Home > Europe, Global Finance, India, Indian Economy, Indian media, Politics, World Economy > NASSCOM wakes up after 15 months

NASSCOM wakes up after 15 months


A team of researchers including professors of University of Brighton published a report in July 2009 titled “Crime online — Cybercrime and illegal innovation”. It was picked up by online news channels and quoted in news items to propagate lies about so-called cybercrimes in the business process outsourcing (BPO) industry of India. The report tries to present data from the annual reports of the Indian Computer Emergency Team, and Symantec in a way that suits its story, of India being a centre of cybercrimes and in general being a weak state. (via Phishing study: Bunch of lies).

Plodders – all of you!

I got bad news for you, Mr. Kamlesh Bajaj!

Nasscom, your team and maybe you should include yourself. Plodders! All! The report you quote came out in July – and you are responding to it it after 3 months. What more, if you had dug deeper, you would have come out with more – dirt, that is.

The ‘prequel’

Nearly 15 months ago, a Scottish newspaper, The Sunday Herald ‘revealed’ that an Indian hacker had broken into the credit card database and stolen some 8 million records. The supposed ‘victim’, Best Western Hotel immediately rejected this claim, and revealed that 10 (ten only) records had been stolen. If you check this story today, The Sunday Herald has (of course), removed the Best Western rebuttal of this story. How did the newspaper identify the nationality of the hacker? A journalist’s ‘secret’ sources!

Indian Media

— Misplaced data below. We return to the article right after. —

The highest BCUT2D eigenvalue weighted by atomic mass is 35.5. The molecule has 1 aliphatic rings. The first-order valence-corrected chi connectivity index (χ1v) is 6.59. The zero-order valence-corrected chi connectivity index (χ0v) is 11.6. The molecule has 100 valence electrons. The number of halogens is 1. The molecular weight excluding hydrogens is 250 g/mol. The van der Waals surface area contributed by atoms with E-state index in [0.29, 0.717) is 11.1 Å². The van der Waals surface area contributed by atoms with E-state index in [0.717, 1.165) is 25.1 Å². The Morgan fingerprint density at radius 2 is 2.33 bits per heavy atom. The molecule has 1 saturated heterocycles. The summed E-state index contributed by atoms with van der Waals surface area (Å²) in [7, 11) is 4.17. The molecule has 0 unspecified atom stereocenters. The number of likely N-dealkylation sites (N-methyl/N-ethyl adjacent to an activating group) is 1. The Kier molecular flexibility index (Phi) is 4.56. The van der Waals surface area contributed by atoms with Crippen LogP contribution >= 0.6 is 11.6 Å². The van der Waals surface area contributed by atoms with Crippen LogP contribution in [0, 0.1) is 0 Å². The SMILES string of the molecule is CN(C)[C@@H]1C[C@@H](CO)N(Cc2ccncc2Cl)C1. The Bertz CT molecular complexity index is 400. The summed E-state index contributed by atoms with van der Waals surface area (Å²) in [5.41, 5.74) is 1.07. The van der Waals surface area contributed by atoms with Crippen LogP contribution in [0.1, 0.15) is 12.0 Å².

The serious part of the story was that only a few (all from the largest media house in India, in fact) Indian newspapers picked up this story. No other significant newspaper in the world picked it up. India’s premier business newspaper The Economic Times featured this story prominently in their print edition. The Times of India, which says it the largest English newspaper, dutifully carried this IANS report. The challenger to Times Of India, DNA also carried this report. Looking at these reports just a little deeper, and the source of all these reports is a IANS (India Abroad News Service) report.

So, it was evidently planted and created for the Indian media. The story was dated August 23rd, 2008, Saturday, and carried the next day, on a Sunday for maximum impact – and for the business press to pick up and run the story on Monday morning. The story was planted through IANS, a supposed ‘pro-Indian’ news agency. Did anyone come back and retract this story? Of course, not!

Every aspect of this hoax was planned in great detail.

Within the next 3 days, on August 27, 2008 the 2ndlook blog uncovered this hoax ‘Indian hacker’ story. The prequel to the report that you are rebutting after 3 months. The secret – the ‘provincial’ mind’ (aka मोटी, देसी और मंद बुद्धि) of 2ndlook knows …

What they don’t know …

What these English speaking, Westernized journos, dont know and cant care about are some inconvenient facts. How can India have a low prison population, with a poor police-to-population ratio and a crime rate which is not above the average – in spite of a large civilian gun population.

All the 5 indices (below) create a bias for a lawless Indian society and rampant crime. With these five indices, going against a stable social system, how does current day India manage low-to-average crime rates.

  1. India has the lowest per capita prison population in the world. (‘put more criminals behind bars’)
  2. India also has the lowest police-to-population ratio in the world. (‘increase police force’)
  3. India has the second highest national gun stock in the world. (‘more guns means more crime’)
  4. India has the largest number of poor in the world. (‘it is poverty which the root of all crime’)
  5. Capital punishment in India is again at low levels. (‘kill enough criminals to instill fear’)

Western thinking and systems of law and order predict that India should have the highest crime rate in the world – which is not true. India has low-to-average crime rate compared to the Rest of the World.